The other big positive is that the government has not embroiled itself in any major corruption scam either collectively or through the individual behavior of its ministers. There is no sense of a patronage system at work. It has also set a good precedent in the way it handled the Lhakhang Karpo case with a sitting minister stepping down.
The negative on the good governance front is that public service delivery still needs major improvement. Two examples will suffice here. One is the long lines in the Road Safety and Transport Office (RSTA) while another is the LPG gas issue.
So if there was an election today to judge the people’s reaction the government may not get the same results of 2013 but it would still win. However, the ultimate result will only be known by 2018, depending on how it does in the next two and a half years that it has left.
In a democratic setting the nature and strength of the opposition also plays a key role in not only the five years of the government but also the subsequent elections.
The Opposition has been vocal and active from day one baiting the government on several issues from its promises to the state of the economy.
The Opposition party also seems to have recovered from the 2013 defeat and is in the process of strengthening itself for 2018.
For a while, there was some speculation that the Opposition party would not come for the 2018 polls or even dissolve before it. This had even raised hopes for the other new parties hoping to get an entry in the 2018 polls.
However, these speculations have been and are untrue as shown by the recent tour of the Opposition leader in various parts of the country.
In fact the Opposition is sitting pretty as it got around 45.12 percent of the votes in 2013 and numerically needs just another five percent to be able to form the government. In fact it only lost in 2013 due to a series of stupendous mistakes that would have destroyed a weaker party.
It still has a strong presence on its stronghold on the east where its grassroots organizational strength is being rebuilt again. This could partly explain the Opposition’s criticism of the ‘Rising East’ issue.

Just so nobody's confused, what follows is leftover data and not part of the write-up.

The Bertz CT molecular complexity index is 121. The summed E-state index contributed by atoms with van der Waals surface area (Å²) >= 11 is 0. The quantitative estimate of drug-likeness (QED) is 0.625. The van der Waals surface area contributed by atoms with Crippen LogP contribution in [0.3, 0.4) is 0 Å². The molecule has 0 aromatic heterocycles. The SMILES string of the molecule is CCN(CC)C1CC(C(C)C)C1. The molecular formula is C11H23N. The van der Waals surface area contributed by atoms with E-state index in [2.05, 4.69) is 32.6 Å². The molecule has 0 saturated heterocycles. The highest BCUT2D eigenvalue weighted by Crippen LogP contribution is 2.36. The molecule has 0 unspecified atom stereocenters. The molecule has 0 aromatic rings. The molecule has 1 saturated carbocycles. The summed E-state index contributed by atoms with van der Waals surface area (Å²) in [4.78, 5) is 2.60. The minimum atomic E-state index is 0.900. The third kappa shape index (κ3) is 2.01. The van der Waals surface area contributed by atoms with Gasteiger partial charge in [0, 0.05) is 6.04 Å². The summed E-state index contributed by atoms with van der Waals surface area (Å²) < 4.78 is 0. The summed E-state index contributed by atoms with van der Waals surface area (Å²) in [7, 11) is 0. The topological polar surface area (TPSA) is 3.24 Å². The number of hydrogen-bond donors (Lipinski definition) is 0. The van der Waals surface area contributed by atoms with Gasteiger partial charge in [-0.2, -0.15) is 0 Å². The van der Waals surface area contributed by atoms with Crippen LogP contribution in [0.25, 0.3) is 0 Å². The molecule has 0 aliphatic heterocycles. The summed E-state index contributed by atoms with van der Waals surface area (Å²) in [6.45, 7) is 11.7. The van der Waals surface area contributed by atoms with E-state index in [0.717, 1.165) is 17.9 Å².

The spectacular PDP win in Southern Bhutan where even two sitting DPT ministers lost seats in 2013 should be more a source of concern and less of comfort for the current government. Given the region’s higher levels of political exposure and awareness there is also a high level of anti-incumbency that runs through the region. So any poor performance by any elected government would mean paying a high price in the south.
The Western and Central regions are also anybody’s game and will all come down to performance by the current government.
The scope for the new parties despite their vocal efforts is limited at best in 2018 due to the nature of Bhutan’s democracy which favors established parties more and does not allow for coalition governments.
So the current government’s ultimate report card will come out in 2018 and it cannot rest easy or it can easily lose the Gyalyong Tshokhang to an active and revived Opposition party. In fact the 2013 polls saw the world’s smallest Opposition party forming the government.
Ultimately political competition among various political parties is the only guarantor that no sitting government, now or in the future, takes things lightly and performs to the best of their ability.
“People shouldn’t be afraid of their government. Governments should be afraid of their people.”